The long-suspected meanings
of rustlings, chirps, and growls!
Soliloquies of forests!
The epic hoots of owls!
Those crafty hedgehogs drafting
aphorisms after dark,
while we blindly believe
they're sleeping in the park!
~Wisława Szymborska (1923–2012), "I'm Working on the World," Calling Out to Yeti (1957), translated from the Polish by Clare Cavanagh


Animals have a great advantage over human beings: they never hear the clock strike, however intelligent they may be: they die without having any notion of death: they have no theologians to instruct them on the Four Ends of animals: their last moments are not disturbed by unwelcome and often objectionable ceremonies: it costs them nothing to be buried: no one goes to law over their wills... ~Voltaire, letter, 1769, translated by S. G. Tallentyre (Evelyn Beatrice Hall), 1919


It is just like man's vanity and impertinence to call an animal dumb because it is dumb to his dull perceptions. ~Mark Twain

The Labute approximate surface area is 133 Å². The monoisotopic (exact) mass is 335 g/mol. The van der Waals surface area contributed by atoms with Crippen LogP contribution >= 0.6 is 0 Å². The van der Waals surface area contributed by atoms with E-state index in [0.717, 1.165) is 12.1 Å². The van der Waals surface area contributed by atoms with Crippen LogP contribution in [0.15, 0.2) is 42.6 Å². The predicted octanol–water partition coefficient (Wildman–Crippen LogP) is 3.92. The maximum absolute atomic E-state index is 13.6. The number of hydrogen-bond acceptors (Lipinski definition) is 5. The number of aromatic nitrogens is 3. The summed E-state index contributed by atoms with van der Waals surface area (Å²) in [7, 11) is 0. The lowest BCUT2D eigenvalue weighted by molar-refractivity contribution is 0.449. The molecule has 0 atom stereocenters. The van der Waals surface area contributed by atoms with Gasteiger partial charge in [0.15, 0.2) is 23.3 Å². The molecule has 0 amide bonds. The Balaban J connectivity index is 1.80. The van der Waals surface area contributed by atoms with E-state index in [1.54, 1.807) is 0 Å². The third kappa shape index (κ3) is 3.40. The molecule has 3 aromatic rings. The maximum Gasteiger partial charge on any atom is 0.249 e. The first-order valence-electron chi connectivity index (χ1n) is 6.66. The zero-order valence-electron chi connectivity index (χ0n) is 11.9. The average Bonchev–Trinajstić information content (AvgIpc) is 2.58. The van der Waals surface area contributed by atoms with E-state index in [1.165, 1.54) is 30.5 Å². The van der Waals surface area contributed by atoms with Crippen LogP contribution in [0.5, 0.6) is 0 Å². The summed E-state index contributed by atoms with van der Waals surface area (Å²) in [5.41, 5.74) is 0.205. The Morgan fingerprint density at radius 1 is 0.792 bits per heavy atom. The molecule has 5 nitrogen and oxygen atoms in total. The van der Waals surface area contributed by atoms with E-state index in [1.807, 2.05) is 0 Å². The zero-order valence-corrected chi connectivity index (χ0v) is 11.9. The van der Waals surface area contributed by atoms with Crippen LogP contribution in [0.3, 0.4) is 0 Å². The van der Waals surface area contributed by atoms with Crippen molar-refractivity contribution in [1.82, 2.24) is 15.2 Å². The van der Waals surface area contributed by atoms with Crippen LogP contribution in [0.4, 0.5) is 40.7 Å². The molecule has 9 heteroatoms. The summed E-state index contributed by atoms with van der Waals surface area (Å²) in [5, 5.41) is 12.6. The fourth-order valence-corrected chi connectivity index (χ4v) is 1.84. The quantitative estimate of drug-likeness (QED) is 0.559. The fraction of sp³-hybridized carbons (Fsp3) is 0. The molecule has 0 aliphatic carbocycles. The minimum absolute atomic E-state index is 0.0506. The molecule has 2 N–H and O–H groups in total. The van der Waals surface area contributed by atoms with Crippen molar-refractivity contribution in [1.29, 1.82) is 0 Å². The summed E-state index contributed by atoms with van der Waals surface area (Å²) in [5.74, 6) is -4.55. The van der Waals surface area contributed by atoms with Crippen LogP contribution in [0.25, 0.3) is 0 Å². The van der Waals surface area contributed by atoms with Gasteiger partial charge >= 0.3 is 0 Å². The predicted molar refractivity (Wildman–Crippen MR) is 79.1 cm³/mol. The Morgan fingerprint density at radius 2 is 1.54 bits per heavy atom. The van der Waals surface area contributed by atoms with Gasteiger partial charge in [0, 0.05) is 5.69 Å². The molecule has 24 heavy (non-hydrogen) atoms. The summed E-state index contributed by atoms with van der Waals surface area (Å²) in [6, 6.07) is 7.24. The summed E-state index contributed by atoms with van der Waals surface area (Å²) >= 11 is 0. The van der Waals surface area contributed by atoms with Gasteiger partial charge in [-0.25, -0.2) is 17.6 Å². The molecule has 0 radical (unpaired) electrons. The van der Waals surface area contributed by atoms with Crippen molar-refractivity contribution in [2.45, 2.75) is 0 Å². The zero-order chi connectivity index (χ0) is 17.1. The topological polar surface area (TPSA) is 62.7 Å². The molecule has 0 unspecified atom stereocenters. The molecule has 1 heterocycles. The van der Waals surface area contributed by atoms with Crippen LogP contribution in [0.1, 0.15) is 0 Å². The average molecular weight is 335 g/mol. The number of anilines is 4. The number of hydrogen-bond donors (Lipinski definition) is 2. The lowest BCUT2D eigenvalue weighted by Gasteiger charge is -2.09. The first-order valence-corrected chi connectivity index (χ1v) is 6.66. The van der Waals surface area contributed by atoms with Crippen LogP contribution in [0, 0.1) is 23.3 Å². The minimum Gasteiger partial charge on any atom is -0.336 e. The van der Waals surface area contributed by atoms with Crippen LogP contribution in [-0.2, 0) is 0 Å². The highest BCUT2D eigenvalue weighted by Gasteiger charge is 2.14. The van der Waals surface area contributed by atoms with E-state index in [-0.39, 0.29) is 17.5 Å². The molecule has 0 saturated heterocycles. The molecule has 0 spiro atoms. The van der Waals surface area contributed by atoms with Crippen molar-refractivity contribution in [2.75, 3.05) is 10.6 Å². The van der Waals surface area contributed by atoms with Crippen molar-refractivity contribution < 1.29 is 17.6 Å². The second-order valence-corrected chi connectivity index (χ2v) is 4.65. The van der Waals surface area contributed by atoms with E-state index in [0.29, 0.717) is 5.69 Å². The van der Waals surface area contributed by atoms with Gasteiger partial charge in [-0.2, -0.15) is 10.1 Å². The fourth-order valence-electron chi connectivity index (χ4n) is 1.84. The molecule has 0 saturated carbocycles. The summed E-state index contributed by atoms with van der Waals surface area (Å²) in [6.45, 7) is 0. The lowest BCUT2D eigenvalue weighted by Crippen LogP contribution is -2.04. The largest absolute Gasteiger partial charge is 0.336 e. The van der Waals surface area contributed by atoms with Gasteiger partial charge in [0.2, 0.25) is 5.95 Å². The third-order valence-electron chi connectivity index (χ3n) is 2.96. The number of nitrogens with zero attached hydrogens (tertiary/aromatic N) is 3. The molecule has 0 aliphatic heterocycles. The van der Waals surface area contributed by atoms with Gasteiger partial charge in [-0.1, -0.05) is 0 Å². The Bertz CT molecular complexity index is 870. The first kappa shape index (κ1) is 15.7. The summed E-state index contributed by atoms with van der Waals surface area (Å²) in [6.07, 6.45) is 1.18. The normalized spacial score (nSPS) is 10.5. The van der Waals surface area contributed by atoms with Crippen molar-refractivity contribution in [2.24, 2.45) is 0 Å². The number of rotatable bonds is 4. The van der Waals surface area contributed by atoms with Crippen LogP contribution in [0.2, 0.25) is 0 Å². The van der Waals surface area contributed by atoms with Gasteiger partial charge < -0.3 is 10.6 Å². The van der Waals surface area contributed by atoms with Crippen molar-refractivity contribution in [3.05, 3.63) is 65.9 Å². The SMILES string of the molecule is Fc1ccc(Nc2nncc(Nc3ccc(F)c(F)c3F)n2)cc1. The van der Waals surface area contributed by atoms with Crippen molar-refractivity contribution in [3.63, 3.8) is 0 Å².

Animals!... Ever considered what they must think of us? I mean, here we come back from the grocery store with the most amazing haul — chicken, pork, half a cow. We leave at nine and we're back at ten, evidently having caught an entire herd of beasts. They must think we're the greatest hunters on earth! ~Anne Tyler, The Accidental Tourist, 1985


I had to have company — I was made for it, I think — so I made friends with the animals. They are just charming, and they have the kindest disposition and the politest ways; they never look sour, they never let you feel that you are intruding, they smile at you and wag their tail, if they've got one, and they are always ready for a romp or an excursion or anything you want to propose. I think they are perfect gentlemen. ~Mark Twain


The cow is of the bovine ilk;
One end is moo, the other, milk.
~Ogden Nash (1902–1971), "The Cow"


There is no mode of action, no form of emotion, that we do not share with the lower animals. ~Oscar Wilde